10 Years On, a Cell Death Discovery Shows Promise for Treating Disease
Cell death may sound scary, but the reality is that it’s happening every day inside of all of us.
The average person’s body replaces around 1% of its cells – roughly 330 billion of them – per day. Some cells, like the webbing between fetuses’ fingers and toes, which grows and then disappears before birth, die as a normal part of development. Other cells die of something much like old age; they’re simply programmed to turn out the lights once they’ve done their job. Far scarier than cell death is when cells that should die, don’t, and instead accumulate, causing problems like autoimmune conditions and cancer.
Ten years ago, a team of researchers at Columbia led by Professor Brent R. Stockwell announced a new discovery: A novel kind of cell death that they named “ferroptosis.” When cells undergo ferroptosis, their inner and outer membranes degrade, springing leaks that eventually cause the cell to die. A decade after that initial discovery, Professor Stockwell has released a journal article in Cell this month that assesses what researchers have discovered about ferroptosis in the last 10 years, and how their findings may help treat life-threatening illnesses like cancer and neurodegenerative disease.
“In the ten years since my lab identified its existence, ferroptosis has offered crucial new information on how cells function, and providing insights on how it can help treat disease,” Stockwell said. “We’re confident that over the next decade, ferroptosis will teach us even more.”
Scientists generally recognized three “classic” forms of cell death: Apoptosis, autophagic cell death, and necrosis. Apoptosis occurs naturally in various contexts, such as during fetal development and when cells program themselves to turn off once they’ve aged. In autophagy, damaged cells self-destruct, allowing healthier cells to incorporate their remaining viable material. Necrosis occurs when cells experience trauma, like being cut off from blood supply or infected by disease.
Each of these forms of cell death follows a pattern: In the case of apoptosis, for example, the cell and its nucleus shrink as the cell’s outer layer forms blisters known as blebs. Then, the nucleus collapses as the blisters continue to form. Eventually, the entire cell ruptures, breaking into smaller pieces that float through the bloodstream until they’re swept up by the body’s clean-up cells.
In 2001, while working in his lab, Professor Stockwell started to notice something new: In certain tumor cells treated with a novel chemical he identified, the cells were dying differently and in a manner that depended on their store of iron. Rather than following the patterns observed in apoptosis, these cells were being destroyed primarily because the lipids that form their outer membrane were disintegrating, as he later discovered. The well-known patterns of apoptosis (blebbing, a shrinking nucleus, and so on) didn’t apply. He later ruled out other known forms of cell death as well.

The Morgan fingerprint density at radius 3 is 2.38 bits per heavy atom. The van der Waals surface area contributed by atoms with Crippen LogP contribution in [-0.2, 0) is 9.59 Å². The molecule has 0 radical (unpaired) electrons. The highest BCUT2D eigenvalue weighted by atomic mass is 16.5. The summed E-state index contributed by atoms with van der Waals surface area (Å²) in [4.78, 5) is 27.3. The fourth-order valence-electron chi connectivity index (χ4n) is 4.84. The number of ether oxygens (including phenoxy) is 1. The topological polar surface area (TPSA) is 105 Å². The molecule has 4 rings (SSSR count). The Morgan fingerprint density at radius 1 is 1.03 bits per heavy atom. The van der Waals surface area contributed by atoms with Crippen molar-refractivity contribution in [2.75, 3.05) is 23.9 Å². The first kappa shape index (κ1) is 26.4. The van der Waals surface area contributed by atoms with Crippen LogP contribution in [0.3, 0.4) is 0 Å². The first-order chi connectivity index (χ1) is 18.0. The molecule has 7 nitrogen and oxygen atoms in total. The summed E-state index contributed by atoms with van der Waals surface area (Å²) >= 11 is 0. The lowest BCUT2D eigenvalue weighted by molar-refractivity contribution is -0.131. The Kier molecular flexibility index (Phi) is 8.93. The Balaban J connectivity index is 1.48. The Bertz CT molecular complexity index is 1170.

“When I first saw this in my lab, I couldn’t believe it; I had never seen cells die this way, and we knew the implications for the world would be enormous,” Stockwell said. It took 11 years from his initial observation in 2001 until he and his labmembers published their results in 2012, and named the new cell death ferroptosis.
Since 2012, Stockwell and other researchers around the world have conducted numerous studies to understand more about ferroptosis and how it works. They’ve demonstrated that ferroptosis occurs naturally across a range of species, helping execute normal processes that keep organisms running smoothly, like suppressing tumors, and regulating aging.
Researchers have discovered that ferroptosis also occurs in harmful contexts, killing healthy cells in patients with diseases like Parkinson’s, Alzheimer’s and Lou Gehrig’s disease. Ferroptosis can also be triggered by invasive pathogens: A 2021 study indicates that COVID-19 may activate ferroptosis, killing healthy cells during infection.
Though ferroptosis can be destructive, recent studies indicate that it could also be harnessed for good, and may eventually prove a vital tool for fighting disease. Both cancer and autoimmune conditions occur when cells that should die fail to do so. Intentionally inducing ferroptosis could counteract that process, killing cells that should die naturally.
Recent research into links between cancer and ferroptosis has proved particularly fruitful. Several studies conducted over the last several years have shown that deliberately inducing ferroptosis may help stop rampant cancer cell growth in a range of tissues, including lung and pancreas tissue. As scientists learn more, they’ll understand how to best harness ferroptosis to kill dangerous tumor cells in a targeted way.
“We’re so committed to this research because we can see its vast potential,” Stockwell said. “Over the next decade, we hope to unlock all of the life-saving possibilities we can from this discovery. This is a whole new area of of biology that we have unlocked, and we think it will continue to transform biology and medicine.”